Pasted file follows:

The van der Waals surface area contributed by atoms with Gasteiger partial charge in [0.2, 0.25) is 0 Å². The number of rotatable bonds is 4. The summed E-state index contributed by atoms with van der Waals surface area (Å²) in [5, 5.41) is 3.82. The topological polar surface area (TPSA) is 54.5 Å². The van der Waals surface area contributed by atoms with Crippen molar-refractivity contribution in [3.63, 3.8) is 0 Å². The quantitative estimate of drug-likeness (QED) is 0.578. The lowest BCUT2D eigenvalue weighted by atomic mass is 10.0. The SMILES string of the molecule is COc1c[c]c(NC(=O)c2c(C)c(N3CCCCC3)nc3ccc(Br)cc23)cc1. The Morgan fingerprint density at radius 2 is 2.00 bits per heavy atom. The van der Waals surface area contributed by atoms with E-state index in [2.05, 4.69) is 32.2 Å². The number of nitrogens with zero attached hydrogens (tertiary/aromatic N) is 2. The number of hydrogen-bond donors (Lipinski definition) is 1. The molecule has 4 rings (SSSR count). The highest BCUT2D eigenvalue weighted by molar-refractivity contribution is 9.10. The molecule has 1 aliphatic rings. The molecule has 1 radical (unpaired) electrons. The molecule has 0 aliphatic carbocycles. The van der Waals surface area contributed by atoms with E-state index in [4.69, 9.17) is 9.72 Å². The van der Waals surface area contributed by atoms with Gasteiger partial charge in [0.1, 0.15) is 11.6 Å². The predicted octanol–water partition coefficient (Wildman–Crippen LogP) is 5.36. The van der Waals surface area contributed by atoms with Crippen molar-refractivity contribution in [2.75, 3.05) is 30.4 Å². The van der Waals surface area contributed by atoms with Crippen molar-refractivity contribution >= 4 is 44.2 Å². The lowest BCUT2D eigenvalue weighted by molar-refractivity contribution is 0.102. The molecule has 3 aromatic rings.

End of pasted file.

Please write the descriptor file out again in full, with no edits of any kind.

The van der Waals surface area contributed by atoms with Gasteiger partial charge in [0.2, 0.25) is 0 Å². The number of rotatable bonds is 4. The summed E-state index contributed by atoms with van der Waals surface area (Å²) in [5, 5.41) is 3.82. The topological polar surface area (TPSA) is 54.5 Å². The van der Waals surface area contributed by atoms with Crippen molar-refractivity contribution in [3.63, 3.8) is 0 Å². The quantitative estimate of drug-likeness (QED) is 0.578. The lowest BCUT2D eigenvalue weighted by atomic mass is 10.0. The SMILES string of the molecule is COc1c[c]c(NC(=O)c2c(C)c(N3CCCCC3)nc3ccc(Br)cc23)cc1. The Morgan fingerprint density at radius 2 is 2.00 bits per heavy atom. The van der Waals surface area contributed by atoms with E-state index in [2.05, 4.69) is 32.2 Å². The number of nitrogens with zero attached hydrogens (tertiary/aromatic N) is 2. The number of hydrogen-bond donors (Lipinski definition) is 1. The molecule has 4 rings (SSSR count). The highest BCUT2D eigenvalue weighted by molar-refractivity contribution is 9.10. The molecule has 1 aliphatic rings. The molecule has 1 radical (unpaired) electrons. The molecule has 0 aliphatic carbocycles. The van der Waals surface area contributed by atoms with E-state index in [4.69, 9.17) is 9.72 Å². The van der Waals surface area contributed by atoms with Gasteiger partial charge in [0.1, 0.15) is 11.6 Å². The predicted octanol–water partition coefficient (Wildman–Crippen LogP) is 5.36. The van der Waals surface area contributed by atoms with Crippen molar-refractivity contribution in [2.75, 3.05) is 30.4 Å². The van der Waals surface area contributed by atoms with Crippen molar-refractivity contribution >= 4 is 44.2 Å². The lowest BCUT2D eigenvalue weighted by molar-refractivity contribution is 0.102. The molecule has 3 aromatic rings.